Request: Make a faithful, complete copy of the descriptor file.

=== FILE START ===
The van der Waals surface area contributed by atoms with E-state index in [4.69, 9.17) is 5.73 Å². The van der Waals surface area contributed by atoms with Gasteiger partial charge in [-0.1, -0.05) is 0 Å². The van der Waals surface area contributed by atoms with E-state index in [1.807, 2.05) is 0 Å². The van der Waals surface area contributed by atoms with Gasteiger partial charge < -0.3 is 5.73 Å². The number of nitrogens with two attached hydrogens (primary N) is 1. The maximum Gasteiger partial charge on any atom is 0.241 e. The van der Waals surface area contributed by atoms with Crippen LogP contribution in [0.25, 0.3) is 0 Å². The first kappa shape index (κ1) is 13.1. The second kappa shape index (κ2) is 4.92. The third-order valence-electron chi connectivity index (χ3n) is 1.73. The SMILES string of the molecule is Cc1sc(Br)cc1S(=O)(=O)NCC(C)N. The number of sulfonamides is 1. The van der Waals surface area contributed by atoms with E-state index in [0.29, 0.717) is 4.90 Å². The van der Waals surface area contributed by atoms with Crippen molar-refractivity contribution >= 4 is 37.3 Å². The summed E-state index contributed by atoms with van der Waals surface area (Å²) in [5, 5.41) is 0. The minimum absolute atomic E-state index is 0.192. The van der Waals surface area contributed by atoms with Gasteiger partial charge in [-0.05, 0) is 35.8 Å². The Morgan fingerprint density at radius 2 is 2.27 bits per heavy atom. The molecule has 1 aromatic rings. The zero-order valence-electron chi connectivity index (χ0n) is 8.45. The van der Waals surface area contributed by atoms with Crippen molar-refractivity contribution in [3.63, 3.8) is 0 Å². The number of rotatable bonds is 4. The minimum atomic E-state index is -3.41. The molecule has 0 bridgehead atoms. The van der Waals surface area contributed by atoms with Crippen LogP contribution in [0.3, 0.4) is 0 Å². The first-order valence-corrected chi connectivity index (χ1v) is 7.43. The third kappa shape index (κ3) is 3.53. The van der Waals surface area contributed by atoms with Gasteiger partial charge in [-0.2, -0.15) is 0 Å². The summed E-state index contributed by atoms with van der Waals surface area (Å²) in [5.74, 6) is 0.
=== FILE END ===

The van der Waals surface area contributed by atoms with E-state index in [4.69, 9.17) is 5.73 Å². The van der Waals surface area contributed by atoms with Gasteiger partial charge in [-0.1, -0.05) is 0 Å². The van der Waals surface area contributed by atoms with E-state index in [1.807, 2.05) is 0 Å². The van der Waals surface area contributed by atoms with Gasteiger partial charge < -0.3 is 5.73 Å². The number of nitrogens with two attached hydrogens (primary N) is 1. The maximum Gasteiger partial charge on any atom is 0.241 e. The van der Waals surface area contributed by atoms with Crippen LogP contribution in [0.25, 0.3) is 0 Å². The first kappa shape index (κ1) is 13.1. The second kappa shape index (κ2) is 4.92. The third-order valence-electron chi connectivity index (χ3n) is 1.73. The SMILES string of the molecule is Cc1sc(Br)cc1S(=O)(=O)NCC(C)N. The number of sulfonamides is 1. The van der Waals surface area contributed by atoms with E-state index in [0.29, 0.717) is 4.90 Å². The van der Waals surface area contributed by atoms with Crippen molar-refractivity contribution >= 4 is 37.3 Å². The summed E-state index contributed by atoms with van der Waals surface area (Å²) in [5, 5.41) is 0. The minimum absolute atomic E-state index is 0.192. The van der Waals surface area contributed by atoms with Gasteiger partial charge in [-0.05, 0) is 35.8 Å². The Morgan fingerprint density at radius 2 is 2.27 bits per heavy atom. The molecule has 1 aromatic rings. The zero-order valence-electron chi connectivity index (χ0n) is 8.45. The van der Waals surface area contributed by atoms with Crippen molar-refractivity contribution in [3.63, 3.8) is 0 Å². The number of rotatable bonds is 4. The minimum atomic E-state index is -3.41. The molecule has 0 bridgehead atoms. The van der Waals surface area contributed by atoms with Crippen LogP contribution in [0.3, 0.4) is 0 Å². The first-order valence-corrected chi connectivity index (χ1v) is 7.43. The third kappa shape index (κ3) is 3.53. The van der Waals surface area contributed by atoms with Gasteiger partial charge in [-0.2, -0.15) is 0 Å². The summed E-state index contributed by atoms with van der Waals surface area (Å²) in [5.74, 6) is 0.